Peters' election denialism has turned her into a cause célèbre to some in right-wing media, speaking at one of MyPillow CEO Mike Lindell’s clownish cyber security conferences and being championed by former Trump adviser Steve Bannon, whose podcast has served as a platform for the country’s most vociferous election deniers. Her trial date for the election data breach case is scheduled for next March.
Joe Oltmann and Conservative Daily
Oltmann runs the podcast Conservative Daily, and has a long history of advocating violence against his political opponents. He frequently discusses hanging people, a punishment he sees as prescribed by the US Constitution for people who have committed treason.
In June, The Washington Post reported on Oltmann’s long litany of threats, including those directed toward Democratic Gov. Jared Polis.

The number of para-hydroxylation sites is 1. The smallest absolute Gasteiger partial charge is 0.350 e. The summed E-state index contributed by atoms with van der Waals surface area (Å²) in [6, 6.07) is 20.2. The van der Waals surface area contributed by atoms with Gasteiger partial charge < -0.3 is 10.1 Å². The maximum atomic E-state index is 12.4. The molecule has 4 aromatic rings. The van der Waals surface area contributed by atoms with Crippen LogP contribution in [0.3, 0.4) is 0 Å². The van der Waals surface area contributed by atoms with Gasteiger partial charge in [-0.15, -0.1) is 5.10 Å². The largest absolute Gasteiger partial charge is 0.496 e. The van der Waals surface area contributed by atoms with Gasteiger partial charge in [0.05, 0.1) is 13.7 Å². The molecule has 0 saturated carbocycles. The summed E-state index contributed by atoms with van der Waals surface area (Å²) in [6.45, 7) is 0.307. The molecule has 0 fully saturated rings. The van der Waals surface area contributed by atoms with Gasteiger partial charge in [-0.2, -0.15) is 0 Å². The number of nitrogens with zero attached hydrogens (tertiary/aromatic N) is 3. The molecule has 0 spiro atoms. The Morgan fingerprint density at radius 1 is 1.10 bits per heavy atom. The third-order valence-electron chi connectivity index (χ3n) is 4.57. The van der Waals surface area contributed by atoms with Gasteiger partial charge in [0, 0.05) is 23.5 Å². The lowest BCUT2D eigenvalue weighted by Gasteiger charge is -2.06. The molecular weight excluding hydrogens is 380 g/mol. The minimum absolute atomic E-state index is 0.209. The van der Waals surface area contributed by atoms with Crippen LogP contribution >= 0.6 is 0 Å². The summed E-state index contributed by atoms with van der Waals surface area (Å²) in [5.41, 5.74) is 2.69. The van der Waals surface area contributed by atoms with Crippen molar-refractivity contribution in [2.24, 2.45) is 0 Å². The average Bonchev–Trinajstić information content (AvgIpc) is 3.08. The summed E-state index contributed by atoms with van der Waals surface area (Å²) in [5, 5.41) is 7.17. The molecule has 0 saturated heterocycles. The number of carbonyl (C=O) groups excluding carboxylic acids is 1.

“Stretch that rope,” he said, referring to Polis, before adding “I’m being funny. Why can’t you be a little funny?”
He has similarly fantasized about constructing gallows “all over the country” to carry out mass executions of traitors, and dragging people behind his car with enough rope so that “when their body parts fall off,” it “doesn’t get any blood on it.”
Rather than being chastised or contrite about the threats facing poll workers, Oltmann and his team have doubled down, claiming that “traitors” – which includes people he suggests are perpetrating voter fraud across the country – should be hanged.
On his October 17 show, Oltmann attacked 9 News’ Kyle Clark, who has reported on Oltmann’s calls for violence.
“They say that I have violent rhetoric,” Oltmann said, before addressing his co-host. “Apollo, what violent rhetoric have I actually stated?”
“You advocated for the Constitution, and the punishments for treason that are articulated in said Constitution, which is the law of this country,” Apollo dutifully responded.
“What’s the penalty for treason?” Oltmann asked.
“Up to and including death,” said Apollo.
“Yeah, and what have I said?” Oltmann continued. “That those that are guilty of treason should what?”